A startup and growth mindset, means an energetic creative, problem solving approach. We see it at our local Dorset Business Angels pitch events. And not just from the presenters, but from the experienced investors too! I see it with marketing clients who want to grow their market. The point is, it does is not only apply strictly to new “startups”. I will clarify what these key startup and growth mindset qualities are. But importantly define some words such as startup, in-revenue and a few others that are used and confused in the small business environment.
Startup and Growth
The term startup was first used by Forbes magazine in 1976: “The OED traces the origins of the term, used in its modern sense, back to a 1976 Forbes article, which uses the word as follows: “The … unfashionable business of investing in startups in the electronic data processing field.” It is now commonly held to be a business which has just been started.
The journey of a business follows a number of discreet stages. These milestones can get confused with one another. Where you are on that journey creates specific challenges. For example, sourcing funds for the business. I realised this most vividly when running my first business and finding we could not fund the capital items from bank (debt finance), as a new business. We needed to get private investors, known as angels to do it. What people might call “Dragons” from watching TV. Once we started making money, like other businesses, we found we could use other sources of funding: asset finance, leasing, invoice factor financing, Venture Capital even as the business grew and some bank loans plus second rounds of angel funding. However, we still described ourselves as a startup for some time.
Startup Frame of Mind
And equally if the term startup was first used in the 1970s, then, it has now stuck with certain companies who remain true to their innovative, disruptive, culture such as Google, Facebook and alike. Despite the fact, they are clearly no longer startups. Steve Blank, Silicon Valley serial entrepreneur, laid out a somewhat similar definition, writing that: “a startup is an organization formed to search for a repeatable and scalable business model.” TechCrunch writer Alex Wilhelm is one of those who made a stab at defining what makes a startup a startup. After proclaiming that “nearly everyone is wrong” about what a startup is, Wilhelm sets out his own 50-100-500 rule. According to his rule, if a company meets or exceeds any of the following criteria, it is not a startup:
- $50 million revenue run rate (forward 12 months)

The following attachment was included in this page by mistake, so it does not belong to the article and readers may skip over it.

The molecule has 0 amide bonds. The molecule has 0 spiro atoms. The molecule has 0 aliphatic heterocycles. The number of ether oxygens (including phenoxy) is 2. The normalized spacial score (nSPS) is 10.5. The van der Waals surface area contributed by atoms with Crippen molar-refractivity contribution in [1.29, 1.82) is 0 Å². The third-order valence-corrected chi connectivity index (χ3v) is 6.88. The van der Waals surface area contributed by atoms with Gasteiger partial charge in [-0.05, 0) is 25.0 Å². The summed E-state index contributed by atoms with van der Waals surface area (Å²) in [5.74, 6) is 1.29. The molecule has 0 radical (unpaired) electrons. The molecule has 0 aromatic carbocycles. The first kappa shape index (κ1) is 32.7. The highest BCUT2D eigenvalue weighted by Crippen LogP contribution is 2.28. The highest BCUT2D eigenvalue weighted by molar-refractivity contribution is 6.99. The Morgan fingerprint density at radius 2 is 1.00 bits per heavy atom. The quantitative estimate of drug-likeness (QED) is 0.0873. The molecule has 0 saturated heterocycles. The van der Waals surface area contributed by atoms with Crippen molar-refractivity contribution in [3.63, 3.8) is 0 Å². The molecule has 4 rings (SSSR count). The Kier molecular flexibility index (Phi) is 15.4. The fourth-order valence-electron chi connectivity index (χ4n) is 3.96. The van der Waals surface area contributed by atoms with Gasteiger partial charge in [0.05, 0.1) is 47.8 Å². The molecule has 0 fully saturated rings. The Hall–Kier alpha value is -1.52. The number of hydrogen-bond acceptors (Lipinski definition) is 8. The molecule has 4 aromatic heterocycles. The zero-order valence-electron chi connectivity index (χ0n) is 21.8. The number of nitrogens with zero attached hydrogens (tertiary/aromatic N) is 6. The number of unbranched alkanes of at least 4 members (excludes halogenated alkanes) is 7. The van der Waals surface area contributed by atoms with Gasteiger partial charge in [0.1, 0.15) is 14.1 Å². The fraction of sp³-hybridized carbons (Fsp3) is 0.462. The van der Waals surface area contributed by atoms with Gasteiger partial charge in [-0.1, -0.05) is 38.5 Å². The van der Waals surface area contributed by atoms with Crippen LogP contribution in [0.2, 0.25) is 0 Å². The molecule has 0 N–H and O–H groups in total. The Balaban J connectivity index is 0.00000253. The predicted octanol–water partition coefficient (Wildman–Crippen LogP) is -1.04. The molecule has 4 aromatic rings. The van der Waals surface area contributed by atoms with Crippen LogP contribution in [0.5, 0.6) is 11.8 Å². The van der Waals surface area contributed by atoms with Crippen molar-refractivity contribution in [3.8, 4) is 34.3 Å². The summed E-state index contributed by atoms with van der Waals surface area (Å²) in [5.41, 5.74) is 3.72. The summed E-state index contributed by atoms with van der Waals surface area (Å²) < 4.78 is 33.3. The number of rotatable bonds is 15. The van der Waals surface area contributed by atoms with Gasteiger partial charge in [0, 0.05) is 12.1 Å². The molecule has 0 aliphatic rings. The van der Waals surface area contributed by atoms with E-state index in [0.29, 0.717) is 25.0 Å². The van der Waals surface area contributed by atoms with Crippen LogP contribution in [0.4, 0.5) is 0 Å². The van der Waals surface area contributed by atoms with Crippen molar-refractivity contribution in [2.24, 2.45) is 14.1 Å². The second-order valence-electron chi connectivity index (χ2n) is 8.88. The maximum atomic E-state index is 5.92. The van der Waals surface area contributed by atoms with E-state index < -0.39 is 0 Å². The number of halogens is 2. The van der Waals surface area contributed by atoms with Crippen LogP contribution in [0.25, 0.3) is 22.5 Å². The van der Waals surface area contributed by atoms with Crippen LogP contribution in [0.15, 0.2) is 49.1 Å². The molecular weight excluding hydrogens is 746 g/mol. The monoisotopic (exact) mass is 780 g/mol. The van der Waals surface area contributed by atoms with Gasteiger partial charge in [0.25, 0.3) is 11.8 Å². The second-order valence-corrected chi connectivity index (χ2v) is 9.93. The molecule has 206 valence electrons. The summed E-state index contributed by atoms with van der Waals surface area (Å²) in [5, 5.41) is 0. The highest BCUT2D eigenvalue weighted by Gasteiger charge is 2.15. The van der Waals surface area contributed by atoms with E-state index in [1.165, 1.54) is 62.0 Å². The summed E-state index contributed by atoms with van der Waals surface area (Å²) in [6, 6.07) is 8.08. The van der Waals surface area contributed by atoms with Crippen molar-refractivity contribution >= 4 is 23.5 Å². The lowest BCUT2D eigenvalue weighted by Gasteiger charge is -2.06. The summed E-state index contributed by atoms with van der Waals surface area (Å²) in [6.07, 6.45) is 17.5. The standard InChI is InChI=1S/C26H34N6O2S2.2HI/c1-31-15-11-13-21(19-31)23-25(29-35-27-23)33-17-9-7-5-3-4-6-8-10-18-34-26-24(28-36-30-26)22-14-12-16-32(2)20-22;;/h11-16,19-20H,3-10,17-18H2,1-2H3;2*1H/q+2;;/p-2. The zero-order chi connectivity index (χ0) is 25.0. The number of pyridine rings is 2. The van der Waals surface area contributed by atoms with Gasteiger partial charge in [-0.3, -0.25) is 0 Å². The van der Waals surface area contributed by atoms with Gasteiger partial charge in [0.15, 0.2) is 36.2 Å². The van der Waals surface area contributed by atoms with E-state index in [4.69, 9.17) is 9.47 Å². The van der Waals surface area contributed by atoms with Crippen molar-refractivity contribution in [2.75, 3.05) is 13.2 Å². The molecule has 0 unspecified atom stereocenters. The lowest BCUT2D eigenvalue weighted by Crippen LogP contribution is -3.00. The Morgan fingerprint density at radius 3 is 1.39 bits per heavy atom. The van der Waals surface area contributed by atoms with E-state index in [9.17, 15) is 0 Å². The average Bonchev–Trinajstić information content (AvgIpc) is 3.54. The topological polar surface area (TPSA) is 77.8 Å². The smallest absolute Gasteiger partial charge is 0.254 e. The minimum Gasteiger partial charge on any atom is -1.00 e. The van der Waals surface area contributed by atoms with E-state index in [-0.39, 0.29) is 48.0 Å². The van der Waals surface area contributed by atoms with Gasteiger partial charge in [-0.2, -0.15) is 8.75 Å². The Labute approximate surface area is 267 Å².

- 100 or more employees
- Worth more than $500 million
(Two quotes here from entrepreneurship)
Growth and In Revenue
Angel investors and practical business people, frankly don’t care about semantics. Dorset, Bournemouth, and Poole, has gained the reputation as one of the fastest growth areas particularly for digital business. A challenge is to support brand new startups with appropriate help. So here organisations such as Dorset Growth Hub or Silicon South are first rate. Angel investors at Dorset Business Angels want in-revenue growth businesses, and Hixsons business enablers are specialists in this locally. But the latter two encourage a “startup frame of mind”.
Components of the Startup Frame of Mind
- Hard work for the love of it
- Disruptive innovation
- Aligning business and personal objectives – see Nick Hixson video
- Agile thinking – lean concepts such as Minimum Viable Products
- Acceptance of failure and pivoting, work close to the market and customer
A Word of Warning – Addressing Risk
Business is business, and it’s fine and dandy to adopt a startup and growth mindset, however, one should operate with eyes open. Key stakeholders such as bank managers, investors, suppliers, and partners believe in viable businesses. The word startup has connotations of new, untested, and risky which is why people like established ongoing concerns. So, what should those of us who like to demonstrate a startup and growth mindset, also be demonstrating to prove credibility to the marketplace and these key stakeholders? I would suggest, perhaps rather obviously, for which I make no apologies, we need our businesses to demonstrate:
- Excellent growth
- Clear strategies
- Leadership and a balanced team
- A robust process, project, planning and implementation capability
- Sound financials and cash generation
Peter Eales BA Hons Chartered Marketer FCIM FIDM
Founder Director Dorset Business Angels
MD o i solutions limited